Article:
¶ 7 Ray does not specifically address this language or suggest it is inapplicable. He instead argues, based on State v. Lee, 226 Ariz. 234, 245 P.3d 919 (App.2011), that Champlin merely has been limited in scope to hold that a victim “does not have the right to refuse a deposition or interview on a subject unrelated to the offense against the victim.” In Lee, this court addressed a deposition in a civil forfeiture case of people named as victims in the underlying criminal matter, ultimately concluding the interviews were not permitted. Id. ¶¶ 1–2, 14. Our reference to Champlin in Lee was in a footnote, id. n. 6, and nothing in our decision can reasonably be read to support an argument that Champlin overrides the plain language of § 13–4433(A).

¶ 8 Although Ray suggests his confrontation rights would be inappropriately limited by application of § 13–4433(A), we have rejected that proposition, as well as the contention that prohibiting victim interviews violates a defendant's due process rights. See Norgord v. State, 201 Ariz. 228, ¶¶ 20–21, 33 P .3d 1166, 1171 (App.2001). Ray also claims that prohibiting the witness interviews “deprives” him of his right to “effective assistance of counsel.” We decline to address this argument, however, because Ray offers no explanation or supporting authority. Cf. State v. Bolton, 182 Ariz. 290, 298, 896 P.2d 830, 838 (1995) (insufficient argument waives claim on review).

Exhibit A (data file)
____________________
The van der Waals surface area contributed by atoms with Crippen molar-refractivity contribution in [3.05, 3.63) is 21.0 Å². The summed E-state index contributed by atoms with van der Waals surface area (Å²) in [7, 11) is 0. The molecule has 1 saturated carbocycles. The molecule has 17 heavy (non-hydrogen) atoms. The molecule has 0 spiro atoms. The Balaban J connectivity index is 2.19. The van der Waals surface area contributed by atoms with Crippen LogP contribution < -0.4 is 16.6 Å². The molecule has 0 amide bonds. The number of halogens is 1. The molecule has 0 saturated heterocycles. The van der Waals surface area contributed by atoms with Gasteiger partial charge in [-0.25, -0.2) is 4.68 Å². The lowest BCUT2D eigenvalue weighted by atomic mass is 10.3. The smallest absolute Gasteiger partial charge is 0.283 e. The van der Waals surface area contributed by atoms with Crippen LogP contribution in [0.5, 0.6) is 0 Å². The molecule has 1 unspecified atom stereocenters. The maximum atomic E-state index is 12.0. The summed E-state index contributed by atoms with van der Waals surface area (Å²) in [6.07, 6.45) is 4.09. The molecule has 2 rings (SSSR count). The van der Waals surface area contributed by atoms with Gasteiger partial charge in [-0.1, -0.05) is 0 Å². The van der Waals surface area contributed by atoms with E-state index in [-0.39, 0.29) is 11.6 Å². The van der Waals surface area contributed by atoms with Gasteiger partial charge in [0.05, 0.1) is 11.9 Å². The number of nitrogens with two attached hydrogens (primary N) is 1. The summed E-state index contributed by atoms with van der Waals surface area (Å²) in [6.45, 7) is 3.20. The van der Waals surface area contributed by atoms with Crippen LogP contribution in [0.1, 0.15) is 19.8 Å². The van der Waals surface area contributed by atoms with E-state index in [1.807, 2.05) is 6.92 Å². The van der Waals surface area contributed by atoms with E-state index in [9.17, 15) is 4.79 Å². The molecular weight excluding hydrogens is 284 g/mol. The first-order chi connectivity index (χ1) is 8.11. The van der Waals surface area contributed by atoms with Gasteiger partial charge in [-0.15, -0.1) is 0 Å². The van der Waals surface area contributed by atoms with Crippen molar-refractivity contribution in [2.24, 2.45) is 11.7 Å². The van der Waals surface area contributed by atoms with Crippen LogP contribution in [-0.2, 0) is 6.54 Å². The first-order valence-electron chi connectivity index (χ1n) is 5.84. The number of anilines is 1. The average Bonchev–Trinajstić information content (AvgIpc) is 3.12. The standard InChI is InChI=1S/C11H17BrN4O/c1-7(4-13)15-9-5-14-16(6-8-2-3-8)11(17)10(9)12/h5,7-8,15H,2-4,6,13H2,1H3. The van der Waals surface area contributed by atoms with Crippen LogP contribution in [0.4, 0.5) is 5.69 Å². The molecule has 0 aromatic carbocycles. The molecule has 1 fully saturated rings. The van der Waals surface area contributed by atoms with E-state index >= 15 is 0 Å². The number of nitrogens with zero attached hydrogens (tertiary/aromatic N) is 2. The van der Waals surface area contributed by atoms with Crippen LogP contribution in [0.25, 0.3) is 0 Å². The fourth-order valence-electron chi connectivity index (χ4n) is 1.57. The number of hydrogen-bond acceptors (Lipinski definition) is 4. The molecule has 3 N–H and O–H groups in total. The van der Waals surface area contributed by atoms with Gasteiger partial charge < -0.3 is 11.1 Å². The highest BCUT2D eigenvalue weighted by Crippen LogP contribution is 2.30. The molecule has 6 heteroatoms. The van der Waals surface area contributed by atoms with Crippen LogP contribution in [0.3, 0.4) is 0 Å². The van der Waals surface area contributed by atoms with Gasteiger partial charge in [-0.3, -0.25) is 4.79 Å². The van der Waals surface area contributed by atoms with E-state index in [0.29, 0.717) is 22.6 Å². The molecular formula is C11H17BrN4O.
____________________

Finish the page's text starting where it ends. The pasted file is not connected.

¶ 9 Ray further asserts we should permit the interviews as a matter of judicial economy because he could move to “sever the charges by victim,” which would provide another justification to interview them.2 But he does not develop any argument that severance is appropriate, and no ruling on that issue is before us. Nor does he cite any authority suggesting judicial economy can outweigh a victim's constitutional rights. Like the United States Constitution, our own constitution “recognizes higher values than speed and efficiency.” Stanley v. Illinois, 405 U.S 645, 656 (1972). Accordingly, we decline to address this argument further.